If you look in a dictionary, the definition of an addict is straight forward. It is defined as “a person who is addicted to a particular substance, typically an illegal drug.
It always started the same. I would get out of a treatment facility or detox center feeling confident and ready to get back to my life and do what needed to be done.
The news has not exactly been brimming with positivity recently, as 2020 will undoubtedly go down as a historic year. Between the looting and riots caused by tragic current events, the COVID-19 pandemic and lives lost along with the economic fallout from the quarantine that has adversely affected numerous businesses, homes, and families, the year has been full of heartbreak on a global scale.
Addiction effects more than just the addict, the family suffers right along side them. However, a successful recovery also has the capacity to allow the family to reap the rewards and benefits as they also begin to heal.
A full recovery from drug addiction is a journey, and I have gained and lost, quite a bit through it all. I have written before that my ability to leave addiction behind had more to do with my commitment to becoming a better person than it was about removing drugs and alcohol from my life.
Ok, so a person has taken the first steps toward a better life . They have gotten treatment, turned a corner, and are now in the stages of adjusting to a drug-free life.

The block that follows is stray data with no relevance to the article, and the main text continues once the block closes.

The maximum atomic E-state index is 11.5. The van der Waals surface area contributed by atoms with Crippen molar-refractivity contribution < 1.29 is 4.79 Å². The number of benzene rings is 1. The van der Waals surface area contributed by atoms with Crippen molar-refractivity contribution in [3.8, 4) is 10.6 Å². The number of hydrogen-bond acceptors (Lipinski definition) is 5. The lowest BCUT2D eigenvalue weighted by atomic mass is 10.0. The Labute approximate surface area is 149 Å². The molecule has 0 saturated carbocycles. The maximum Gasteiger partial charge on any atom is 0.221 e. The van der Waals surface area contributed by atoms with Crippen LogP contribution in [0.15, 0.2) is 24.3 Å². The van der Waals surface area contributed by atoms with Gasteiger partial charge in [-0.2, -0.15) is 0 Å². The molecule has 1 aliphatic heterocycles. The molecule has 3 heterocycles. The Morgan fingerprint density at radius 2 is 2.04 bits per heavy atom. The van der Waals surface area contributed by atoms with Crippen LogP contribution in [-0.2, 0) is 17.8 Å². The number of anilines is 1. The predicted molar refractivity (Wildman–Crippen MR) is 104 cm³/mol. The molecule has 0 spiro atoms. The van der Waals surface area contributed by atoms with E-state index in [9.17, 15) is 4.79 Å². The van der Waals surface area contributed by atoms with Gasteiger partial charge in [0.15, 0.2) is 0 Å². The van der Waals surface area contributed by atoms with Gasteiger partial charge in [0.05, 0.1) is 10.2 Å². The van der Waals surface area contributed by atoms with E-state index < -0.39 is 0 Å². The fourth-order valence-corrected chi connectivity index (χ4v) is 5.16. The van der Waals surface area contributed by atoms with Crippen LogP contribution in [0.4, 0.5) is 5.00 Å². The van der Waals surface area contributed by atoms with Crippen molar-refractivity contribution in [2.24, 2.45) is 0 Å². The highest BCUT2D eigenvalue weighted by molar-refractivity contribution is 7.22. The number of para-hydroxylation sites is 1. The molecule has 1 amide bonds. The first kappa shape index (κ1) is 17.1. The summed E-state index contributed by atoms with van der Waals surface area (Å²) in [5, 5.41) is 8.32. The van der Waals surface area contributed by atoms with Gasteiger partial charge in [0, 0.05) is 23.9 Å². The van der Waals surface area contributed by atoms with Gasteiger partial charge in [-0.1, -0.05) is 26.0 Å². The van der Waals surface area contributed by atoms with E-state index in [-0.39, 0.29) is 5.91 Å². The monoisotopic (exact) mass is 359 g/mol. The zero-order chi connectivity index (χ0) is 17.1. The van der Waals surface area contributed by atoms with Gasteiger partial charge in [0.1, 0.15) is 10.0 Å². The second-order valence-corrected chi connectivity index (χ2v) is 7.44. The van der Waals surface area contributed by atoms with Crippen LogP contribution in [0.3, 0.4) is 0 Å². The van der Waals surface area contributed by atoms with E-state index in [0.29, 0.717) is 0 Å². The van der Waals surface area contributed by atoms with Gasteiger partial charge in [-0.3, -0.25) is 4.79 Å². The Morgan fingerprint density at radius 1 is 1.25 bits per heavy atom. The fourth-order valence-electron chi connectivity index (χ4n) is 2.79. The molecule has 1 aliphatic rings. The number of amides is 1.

I am sure you have heard the saying “did you wake up on the wrong side of the bed?”, a common phrase associated with a grumpy person. In my experience there is truth to the concept, the way a day starts off can often be a precursor to how the rest of that day will go.
I have been thinking recently about the qualities of the friendships I have today, how important they are to me and my lifestyle, and how different they are now as opposed to when I was an addict.
April 25th was a special day for me. It was my dad’s birthday, and there isn’t anyone in my life that were more instrumental in me turning my life around than my parents. I sent my dad a text that morning and then called him in the afternoon.
A Message to Any Addict Still Suffering: Seeing is Believing When I look at my time as an addict and where my head was at during the early days of my recovery, my sense of self-worth was non-existent. My thoughts were surrounded by failure.